That Ducati GP18

There’s something about the Ducati GP18. I think it’s a rather unique achievement, if you consider the modus operandi adopted by all leading factories since, well, epoch maybe.

The strategy was always fairly simple:

  • Ensure good tires and even better tire conservation
  • Then maximize a single strength, whether it be corner speed or exit or entry, or pure horse power, etc
  • Accept at least one flip-side weakness
  • Last but not the least, bring on board the best rider who can exploit that strength to devastating effect while simultaneously riding around the inevitable weak spots

Consider the 2004 Yamaha which was highly effective going into corners but pretty much average at most other things, while being particularly behind in engine output. But they had Rossi.

Or the Honda RCV, later on. They worked hard for years to match the Yamaha’s corner entry, prepared to sacrifice a lot in the process. They succeeded on both counts; now they have a highly nervous, short wheel-base monster that’s notoriously hard to ride but devilishly effective going into corners. They also have Marquez.

Or, going back a bit in time, Suzuki’s RGV500 XR89 which won their last championship. The 2000 RGV stopped well and carried good corner speed, but was hopelessly decimated at corner exits and main/back straights. But they had Kenny Roberts Jr. (I can outbrake anyone on the suzuki, but not if I’m starting from 20 yards back, because of the power deficiency – as told to Alan Cathcart)

Or the GP7 Ducati. Sure they had a tire ‘advantage’ with Bridgestones, but that evil handling pig of a bike was unsurprisingly ill-used, despite it’s ferocious grunt, by every rider…except Casey Stoner.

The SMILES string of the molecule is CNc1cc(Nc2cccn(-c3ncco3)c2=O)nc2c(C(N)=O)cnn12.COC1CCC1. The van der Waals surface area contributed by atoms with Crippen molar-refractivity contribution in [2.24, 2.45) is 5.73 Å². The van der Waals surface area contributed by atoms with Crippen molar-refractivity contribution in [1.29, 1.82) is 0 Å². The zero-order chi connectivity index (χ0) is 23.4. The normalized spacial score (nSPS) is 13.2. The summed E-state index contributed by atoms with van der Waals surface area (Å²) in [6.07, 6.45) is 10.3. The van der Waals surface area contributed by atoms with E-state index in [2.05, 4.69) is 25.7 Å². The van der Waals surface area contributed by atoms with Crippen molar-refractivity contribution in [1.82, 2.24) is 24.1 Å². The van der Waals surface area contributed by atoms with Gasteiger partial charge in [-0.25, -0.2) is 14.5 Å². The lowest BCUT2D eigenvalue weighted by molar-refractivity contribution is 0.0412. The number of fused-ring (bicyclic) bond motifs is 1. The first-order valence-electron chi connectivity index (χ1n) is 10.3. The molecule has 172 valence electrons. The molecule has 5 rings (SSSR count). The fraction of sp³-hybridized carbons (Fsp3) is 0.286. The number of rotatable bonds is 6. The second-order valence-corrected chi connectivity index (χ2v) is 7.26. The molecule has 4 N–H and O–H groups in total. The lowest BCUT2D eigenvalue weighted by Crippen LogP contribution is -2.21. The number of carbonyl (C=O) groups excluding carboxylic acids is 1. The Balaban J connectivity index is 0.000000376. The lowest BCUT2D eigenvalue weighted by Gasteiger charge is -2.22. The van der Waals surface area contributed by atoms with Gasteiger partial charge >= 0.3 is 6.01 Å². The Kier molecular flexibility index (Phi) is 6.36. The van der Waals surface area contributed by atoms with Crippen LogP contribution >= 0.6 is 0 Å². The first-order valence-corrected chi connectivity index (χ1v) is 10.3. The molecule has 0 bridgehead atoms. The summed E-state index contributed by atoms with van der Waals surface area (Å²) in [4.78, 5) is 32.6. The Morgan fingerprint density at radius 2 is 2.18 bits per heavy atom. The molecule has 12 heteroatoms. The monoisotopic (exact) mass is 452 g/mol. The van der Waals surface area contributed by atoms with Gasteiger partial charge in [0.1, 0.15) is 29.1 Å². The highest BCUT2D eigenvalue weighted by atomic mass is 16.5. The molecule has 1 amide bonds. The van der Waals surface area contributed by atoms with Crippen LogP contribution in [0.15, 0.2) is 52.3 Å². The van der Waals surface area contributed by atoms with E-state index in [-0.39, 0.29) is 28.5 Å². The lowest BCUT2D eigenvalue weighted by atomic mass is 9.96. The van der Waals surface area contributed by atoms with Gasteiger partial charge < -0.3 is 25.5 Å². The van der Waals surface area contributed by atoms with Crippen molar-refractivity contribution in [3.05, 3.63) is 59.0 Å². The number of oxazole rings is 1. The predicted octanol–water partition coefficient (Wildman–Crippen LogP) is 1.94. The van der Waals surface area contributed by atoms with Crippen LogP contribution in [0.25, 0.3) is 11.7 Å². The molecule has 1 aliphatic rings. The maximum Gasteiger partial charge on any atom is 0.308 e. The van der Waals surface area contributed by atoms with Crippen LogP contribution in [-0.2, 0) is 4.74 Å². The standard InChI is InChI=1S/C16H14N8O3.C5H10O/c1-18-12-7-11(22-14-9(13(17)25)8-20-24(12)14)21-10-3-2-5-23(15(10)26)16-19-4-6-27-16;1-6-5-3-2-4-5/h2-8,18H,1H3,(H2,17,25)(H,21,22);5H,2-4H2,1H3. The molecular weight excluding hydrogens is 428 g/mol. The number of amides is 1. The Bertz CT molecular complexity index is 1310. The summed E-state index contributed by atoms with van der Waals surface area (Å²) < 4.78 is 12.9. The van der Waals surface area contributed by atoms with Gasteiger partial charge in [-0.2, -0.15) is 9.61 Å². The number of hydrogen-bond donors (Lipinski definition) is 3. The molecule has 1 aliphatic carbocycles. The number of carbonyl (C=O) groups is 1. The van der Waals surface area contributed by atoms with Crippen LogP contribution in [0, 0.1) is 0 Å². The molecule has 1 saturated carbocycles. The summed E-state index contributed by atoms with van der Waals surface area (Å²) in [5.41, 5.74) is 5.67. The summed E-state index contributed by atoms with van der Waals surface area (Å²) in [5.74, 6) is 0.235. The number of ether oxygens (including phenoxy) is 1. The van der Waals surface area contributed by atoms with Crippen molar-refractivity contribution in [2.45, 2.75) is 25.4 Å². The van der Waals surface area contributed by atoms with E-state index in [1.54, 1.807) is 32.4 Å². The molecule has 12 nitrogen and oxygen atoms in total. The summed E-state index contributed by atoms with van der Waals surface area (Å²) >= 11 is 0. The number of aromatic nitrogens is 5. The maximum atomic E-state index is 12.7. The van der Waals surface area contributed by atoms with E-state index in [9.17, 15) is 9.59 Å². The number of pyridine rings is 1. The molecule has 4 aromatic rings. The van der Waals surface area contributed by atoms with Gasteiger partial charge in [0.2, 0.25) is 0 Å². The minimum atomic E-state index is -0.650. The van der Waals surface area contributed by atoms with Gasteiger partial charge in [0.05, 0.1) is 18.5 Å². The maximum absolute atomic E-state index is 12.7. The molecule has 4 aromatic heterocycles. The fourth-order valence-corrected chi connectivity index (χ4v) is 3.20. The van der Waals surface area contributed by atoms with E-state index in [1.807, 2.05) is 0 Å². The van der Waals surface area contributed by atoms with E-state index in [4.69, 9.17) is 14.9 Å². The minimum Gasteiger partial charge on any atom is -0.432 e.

Perhaps the first few iterations of the Honda RCV were exceptions. With practically no weaknesses (until the 2004 Yamaha reset the bar in terms of corner entry), you had a package that worked at most or all tracks, with most or all riders.

Now consider this: the GP18 seems to have upped that game.

  • Sure, the Ducati is probably never going to handle like a Yamaha. But the Michelins are never going to have the edge grip of Bridgetones either, an aspect which smooths over this particular liability
  • The GP18 still retains a clear advantage in grunt
  • Clearly ahead in the electronics department, thanks to their expertise/experience with Magneti-Marelli
  • They lead the class in terms of tire management
  • They lead the class in terms of aero and wing tech

If one has to nit-pick, the Ducati was  never a package that was effective at all tracks. But we don’t know that about the GP18. Not yet, anyway.

Which brings me to one final thought, which is more of a personal opinion.

Dovizioso is no Marquez, Stoner, Lorenzo, or Rossi. But he doesn’t need to be, because he’s on a piece of hardware that has no major weakness(es) for him to ride around.






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